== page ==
I like my chutneys to be fruity and quite hot so this is my favourite recipe (that said, as with all of my chutney recipes, each time I make this it tastes slightly different from the previous batch)

1kg (2lb)plums – washed, halved and stoned

2 large cooking apples – peeled, cored and cut into chunks

3 large onions – peeled and chopped

3 large cloves of garlic

Two or three red chillies – thinly sliced (if fresh chillies are not ripe yet, dried ones will do – I use Joe’s Long as the flavour and heat is usually fairly reliable). Leave the seeds in if you like your chutney hot and add more if you wish.

350gm  (12oz) sugar

570ml (1 pint) malt vinegar

25gm (1oz) salt

Spices – 2 tsp yellow mustard seeds (can be crushed), 3 tsp ground allspice, 1 tsp ground black pepper,

                a small cube of fresh ginger finely chopped( 1 tsp of ground ginger will do).

• Place all the prepared ingredients in a preserving pan. Stir over a low heat until all of the sugar has dissolved.

• Bring to the boil and simmer until the ingredients are soft  and the chutney is thick and pulpy.

• Pot up into hot sterilised jars, cover and label.

• Chutneys are best left for a few weeks before eating to allow the different flavours to blend well.

recipe by M McCartney©

Recipes for:


* Apple Chutney

* Home-Made Tomato Ketchup

* Pepper, Apple and Cucumber Chutney

* Piccalilli

* Plum Chutney

* Sweet and Hot Cucumber Relish

* Sweetcorn Relish

* Tomato and Roasted Pepper Chutney

* Janet Rowe's Green Tomato Chutney


Sweetcorn Relish

6 corncobs – remove the kernels                 1 sweet red pepper – finely chopped

1 large onion – finely chopped                      3 large garlic cloves – finely chopped

1 – 2 fresh hot chilli peppers(keep the seeds in if you like it very hot)

500ml (1pint)white vinegar

250g (9oz) white sugar                                     1 –2 tsp salt ( to taste)

1 dsp. yellow mustard seed                             1 tsp mustard powder

½ tsp ground black pepper                              ½ tsp turmeric

1 Tblsp cornflour – blended with a little water or a little extra vinegar


• Put the sugar and vinegar into a large pan over a low heat and stir until the sugar has dissolved.

• Add the onion, sweetcorn kernels, red pepper, chopped chilli and garlic and simmer gently until the vegetables are ‘transparent’ and cooked 10 minutes or so.

• Add the mustard seed and powder, turmeric, pepper and salt and cook for 10 -15mins.

• Add the blended cornflour and stir in well.

• Bring to the boil and boil for 4 – 5 minutes until the mixture stares to thicken.

• Pot up in hot, sterilised jars. Cover and label.

recipe by M McCartney©

photo K's plot

Pickling onions and shallots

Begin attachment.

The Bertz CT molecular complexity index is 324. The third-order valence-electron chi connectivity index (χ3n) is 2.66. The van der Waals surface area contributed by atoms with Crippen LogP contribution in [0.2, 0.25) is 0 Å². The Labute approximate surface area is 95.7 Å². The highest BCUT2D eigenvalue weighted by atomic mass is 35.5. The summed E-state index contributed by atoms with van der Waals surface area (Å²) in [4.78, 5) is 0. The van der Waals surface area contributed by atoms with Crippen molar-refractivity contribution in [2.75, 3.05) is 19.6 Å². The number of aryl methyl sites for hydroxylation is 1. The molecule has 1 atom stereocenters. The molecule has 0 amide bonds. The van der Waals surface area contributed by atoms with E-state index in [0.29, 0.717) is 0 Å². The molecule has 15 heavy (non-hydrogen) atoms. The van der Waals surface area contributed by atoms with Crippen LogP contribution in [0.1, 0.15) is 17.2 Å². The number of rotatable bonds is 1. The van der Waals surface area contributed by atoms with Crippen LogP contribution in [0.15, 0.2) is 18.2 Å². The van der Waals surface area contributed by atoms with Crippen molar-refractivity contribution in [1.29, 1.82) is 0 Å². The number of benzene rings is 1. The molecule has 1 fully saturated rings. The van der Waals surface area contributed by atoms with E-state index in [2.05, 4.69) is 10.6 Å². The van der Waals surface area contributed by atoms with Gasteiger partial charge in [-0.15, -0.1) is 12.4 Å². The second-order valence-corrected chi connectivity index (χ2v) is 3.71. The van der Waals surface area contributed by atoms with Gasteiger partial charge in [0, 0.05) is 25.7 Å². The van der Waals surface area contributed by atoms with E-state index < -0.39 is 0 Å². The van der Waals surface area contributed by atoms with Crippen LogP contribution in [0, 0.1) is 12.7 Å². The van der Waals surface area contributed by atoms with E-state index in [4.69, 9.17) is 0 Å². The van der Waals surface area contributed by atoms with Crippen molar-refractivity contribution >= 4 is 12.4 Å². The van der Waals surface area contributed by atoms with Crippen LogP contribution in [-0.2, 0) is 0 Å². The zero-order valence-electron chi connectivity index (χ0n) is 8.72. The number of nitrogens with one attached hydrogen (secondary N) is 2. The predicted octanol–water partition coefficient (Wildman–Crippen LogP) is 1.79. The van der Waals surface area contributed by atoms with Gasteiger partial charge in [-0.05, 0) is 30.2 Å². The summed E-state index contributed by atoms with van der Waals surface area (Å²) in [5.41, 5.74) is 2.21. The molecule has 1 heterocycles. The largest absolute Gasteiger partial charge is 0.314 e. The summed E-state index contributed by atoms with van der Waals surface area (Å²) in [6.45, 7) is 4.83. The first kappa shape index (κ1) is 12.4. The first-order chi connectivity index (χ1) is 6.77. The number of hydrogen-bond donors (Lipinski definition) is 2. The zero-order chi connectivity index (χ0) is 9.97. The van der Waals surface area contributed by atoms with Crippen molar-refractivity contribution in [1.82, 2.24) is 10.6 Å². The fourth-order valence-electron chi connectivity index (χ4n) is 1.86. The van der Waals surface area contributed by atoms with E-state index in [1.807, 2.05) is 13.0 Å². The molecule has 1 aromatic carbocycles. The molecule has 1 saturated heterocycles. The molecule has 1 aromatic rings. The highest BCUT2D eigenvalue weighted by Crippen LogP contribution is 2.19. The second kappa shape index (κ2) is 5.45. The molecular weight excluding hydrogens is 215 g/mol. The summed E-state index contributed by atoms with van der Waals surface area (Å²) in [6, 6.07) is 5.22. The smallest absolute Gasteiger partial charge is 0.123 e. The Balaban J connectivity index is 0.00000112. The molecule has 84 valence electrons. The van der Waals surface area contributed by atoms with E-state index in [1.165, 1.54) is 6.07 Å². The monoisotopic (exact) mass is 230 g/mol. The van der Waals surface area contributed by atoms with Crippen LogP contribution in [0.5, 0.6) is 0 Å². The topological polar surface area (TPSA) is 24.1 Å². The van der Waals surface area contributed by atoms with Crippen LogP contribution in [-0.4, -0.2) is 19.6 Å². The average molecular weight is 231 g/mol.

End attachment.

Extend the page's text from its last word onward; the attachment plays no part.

I have used this general method for pickling shallots, gherkins/small cucumbers, cauliflower florets, silver-skinned onions or a mixture of these to give mixed pickle. Don’t use vegetables which are stale or have blemishes.

When peeling onions and shallots it is really advisable to wear rubber gloves (onion skins are an excellent dye for wool, etc and will also dye your hands – the stain lasts for days!) Do use stainless steel knives for peeling and cutting as carbon steel knives will leave black marks on the vegetables.

When I have prepared the vegetables I usually soak them in brine (salt and water) – 4 pints – 4oz salt (2 litres – 100gm approx). You will need enough brine to completely cover the vegetables. Leave them to soak for 24 hours in a non-metal container. Drain and rinse well or your pickles may be too salty.

Prepare pickling vinegar:-

It is usually suggested that white vinegar is used for pickling as it gives a much fresher colour. However, as I do a lot of pickling and malt vinegar is so much cheaper that is what I usually use – it makes no difference to the flavour. Buying already prepared pickling vinegar is expensive and does not allow you to introduce the herbs and spices you might prefer. However, it is already prepared and easy to use.

I will usually prepare a litre (2 pints) at a time and use as needed. To the vinegar I will add whole peppercorns, whole allspice, whole green and red peppercorns - when I can get them, a small piece of cinnamon bark, a few red chillies (you can use dried ones if fresh ones are not ready), fennel seed, yellow mustard seed. You can, of course use as much spice as will suit your taste and I like my pickles to be quite spicy and hot but, a tablespoonful of spices is a reasonable amount for this quantity of vinegar.

Do experiment with the spices and add Indian, West Indian or Oriental if that is your preference.

Bring the vinegar and spices to the boil and simmer gently for 5 – 10 minutes to develop the flavours. You can add a couple of teaspoons of sugar if you like your pickles to be less sharp.

Allow the vinegar to cool.

When the vegetable have been well drained, pack them into suitable jars for preserving – lidded jampots, Kilner jars or similar. Pour the cold spiced vinegar over the vegetables until well covered. Seal and label.

Allow your pickles to mature for a few weeks (4 – 5 or so), before eating. Enjoy!

recipe by M McCartney©

Janet Rowe’s GREEN TOMATO CHUTNEY  [Christine’s prize winning chutney at our summer show]


2 lb. green tomatoes, cut small

1 lb. onions, chopped

1 lb. apples, peeled, cored & chopped if not of a 'falling' variety

1 lb. raisins or sultanas

½ lb. granulated sugar

1 lb. soft brown sugar

2 oz salt

2 oz mustard seed

Salt spoon cayenne pepper

1 oz ground ginger

½ oz termeric

2 pints vinegar


Very gently boil all ingredients together 2 hours, or until thick.

Pot and cover in plastic from freezer type bags and then with foil held in place with a rubber band (because vinegar will spoil metal tops.).

Yield about 6 lb.